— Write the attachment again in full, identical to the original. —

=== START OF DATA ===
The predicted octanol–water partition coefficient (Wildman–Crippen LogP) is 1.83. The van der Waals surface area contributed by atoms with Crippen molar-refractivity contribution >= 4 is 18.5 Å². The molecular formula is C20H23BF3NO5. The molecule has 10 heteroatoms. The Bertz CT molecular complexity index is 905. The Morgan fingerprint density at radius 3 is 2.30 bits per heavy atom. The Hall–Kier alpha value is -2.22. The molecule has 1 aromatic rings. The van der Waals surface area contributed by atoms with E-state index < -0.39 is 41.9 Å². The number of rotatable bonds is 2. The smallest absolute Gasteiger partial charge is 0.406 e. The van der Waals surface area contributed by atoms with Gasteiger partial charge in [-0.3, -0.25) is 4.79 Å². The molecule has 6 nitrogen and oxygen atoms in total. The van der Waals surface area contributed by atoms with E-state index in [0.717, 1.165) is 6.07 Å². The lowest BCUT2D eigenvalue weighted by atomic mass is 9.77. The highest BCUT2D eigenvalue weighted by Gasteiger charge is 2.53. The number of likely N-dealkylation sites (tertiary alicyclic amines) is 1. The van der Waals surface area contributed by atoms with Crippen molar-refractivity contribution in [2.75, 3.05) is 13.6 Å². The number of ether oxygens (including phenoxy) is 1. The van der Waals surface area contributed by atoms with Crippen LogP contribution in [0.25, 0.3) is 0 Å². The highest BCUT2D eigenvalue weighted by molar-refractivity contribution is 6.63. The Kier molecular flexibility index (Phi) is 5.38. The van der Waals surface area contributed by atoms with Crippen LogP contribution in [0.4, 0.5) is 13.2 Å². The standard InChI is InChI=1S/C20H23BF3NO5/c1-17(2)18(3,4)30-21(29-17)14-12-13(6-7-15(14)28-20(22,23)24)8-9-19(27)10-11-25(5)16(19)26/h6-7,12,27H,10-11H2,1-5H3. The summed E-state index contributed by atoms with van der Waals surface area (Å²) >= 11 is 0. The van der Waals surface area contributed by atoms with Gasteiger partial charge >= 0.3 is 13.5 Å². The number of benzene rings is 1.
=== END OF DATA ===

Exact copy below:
The predicted octanol–water partition coefficient (Wildman–Crippen LogP) is 1.83. The van der Waals surface area contributed by atoms with Crippen molar-refractivity contribution >= 4 is 18.5 Å². The molecular formula is C20H23BF3NO5. The molecule has 10 heteroatoms. The Bertz CT molecular complexity index is 905. The Morgan fingerprint density at radius 3 is 2.30 bits per heavy atom. The Hall–Kier alpha value is -2.22. The molecule has 1 aromatic rings. The van der Waals surface area contributed by atoms with E-state index < -0.39 is 41.9 Å². The number of rotatable bonds is 2. The smallest absolute Gasteiger partial charge is 0.406 e. The van der Waals surface area contributed by atoms with Gasteiger partial charge in [-0.3, -0.25) is 4.79 Å². The molecule has 6 nitrogen and oxygen atoms in total. The van der Waals surface area contributed by atoms with E-state index in [0.717, 1.165) is 6.07 Å². The lowest BCUT2D eigenvalue weighted by atomic mass is 9.77. The highest BCUT2D eigenvalue weighted by Gasteiger charge is 2.53. The number of likely N-dealkylation sites (tertiary alicyclic amines) is 1. The van der Waals surface area contributed by atoms with Crippen molar-refractivity contribution in [2.75, 3.05) is 13.6 Å². The number of ether oxygens (including phenoxy) is 1. The van der Waals surface area contributed by atoms with Crippen LogP contribution in [0.25, 0.3) is 0 Å². The highest BCUT2D eigenvalue weighted by molar-refractivity contribution is 6.63. The Kier molecular flexibility index (Phi) is 5.38. The van der Waals surface area contributed by atoms with Crippen LogP contribution in [0.4, 0.5) is 13.2 Å². The standard InChI is InChI=1S/C20H23BF3NO5/c1-17(2)18(3,4)30-21(29-17)14-12-13(6-7-15(14)28-20(22,23)24)8-9-19(27)10-11-25(5)16(19)26/h6-7,12,27H,10-11H2,1-5H3. The summed E-state index contributed by atoms with van der Waals surface area (Å²) >= 11 is 0. The van der Waals surface area contributed by atoms with Gasteiger partial charge >= 0.3 is 13.5 Å². The number of benzene rings is 1.